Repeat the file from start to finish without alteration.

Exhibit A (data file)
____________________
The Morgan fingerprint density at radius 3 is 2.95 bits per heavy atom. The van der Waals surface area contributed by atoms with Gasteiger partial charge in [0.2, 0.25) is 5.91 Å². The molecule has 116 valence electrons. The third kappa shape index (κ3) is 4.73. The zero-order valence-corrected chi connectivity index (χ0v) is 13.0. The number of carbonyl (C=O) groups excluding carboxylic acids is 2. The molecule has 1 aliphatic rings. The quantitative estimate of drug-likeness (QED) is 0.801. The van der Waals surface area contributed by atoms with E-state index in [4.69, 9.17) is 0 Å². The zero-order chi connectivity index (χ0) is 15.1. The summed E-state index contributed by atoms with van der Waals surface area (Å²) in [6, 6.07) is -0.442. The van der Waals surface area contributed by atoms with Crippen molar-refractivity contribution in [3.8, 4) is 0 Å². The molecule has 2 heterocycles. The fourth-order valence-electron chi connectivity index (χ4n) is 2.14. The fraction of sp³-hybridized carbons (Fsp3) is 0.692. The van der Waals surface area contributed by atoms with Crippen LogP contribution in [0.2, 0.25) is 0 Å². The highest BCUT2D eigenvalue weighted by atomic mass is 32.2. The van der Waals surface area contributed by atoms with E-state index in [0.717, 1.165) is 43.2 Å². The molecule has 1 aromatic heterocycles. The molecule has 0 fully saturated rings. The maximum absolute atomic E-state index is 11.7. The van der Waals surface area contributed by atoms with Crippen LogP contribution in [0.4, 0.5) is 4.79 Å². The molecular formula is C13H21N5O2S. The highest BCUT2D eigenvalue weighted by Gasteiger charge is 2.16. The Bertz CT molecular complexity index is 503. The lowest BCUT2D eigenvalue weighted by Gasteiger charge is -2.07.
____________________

The Morgan fingerprint density at radius 3 is 2.95 bits per heavy atom. The van der Waals surface area contributed by atoms with Gasteiger partial charge in [0.2, 0.25) is 5.91 Å². The molecule has 116 valence electrons. The third kappa shape index (κ3) is 4.73. The zero-order valence-corrected chi connectivity index (χ0v) is 13.0. The number of carbonyl (C=O) groups excluding carboxylic acids is 2. The molecule has 1 aliphatic rings. The quantitative estimate of drug-likeness (QED) is 0.801. The van der Waals surface area contributed by atoms with E-state index in [4.69, 9.17) is 0 Å². The zero-order chi connectivity index (χ0) is 15.1. The summed E-state index contributed by atoms with van der Waals surface area (Å²) in [6, 6.07) is -0.442. The van der Waals surface area contributed by atoms with Crippen molar-refractivity contribution in [3.8, 4) is 0 Å². The molecule has 2 heterocycles. The fourth-order valence-electron chi connectivity index (χ4n) is 2.14. The fraction of sp³-hybridized carbons (Fsp3) is 0.692. The van der Waals surface area contributed by atoms with Crippen LogP contribution in [0.2, 0.25) is 0 Å². The highest BCUT2D eigenvalue weighted by atomic mass is 32.2. The van der Waals surface area contributed by atoms with E-state index in [0.717, 1.165) is 43.2 Å². The molecule has 1 aromatic heterocycles. The molecule has 0 fully saturated rings. The maximum absolute atomic E-state index is 11.7. The van der Waals surface area contributed by atoms with Crippen LogP contribution in [0.4, 0.5) is 4.79 Å². The molecular formula is C13H21N5O2S. The highest BCUT2D eigenvalue weighted by Gasteiger charge is 2.16. The Bertz CT molecular complexity index is 503. The lowest BCUT2D eigenvalue weighted by Gasteiger charge is -2.07.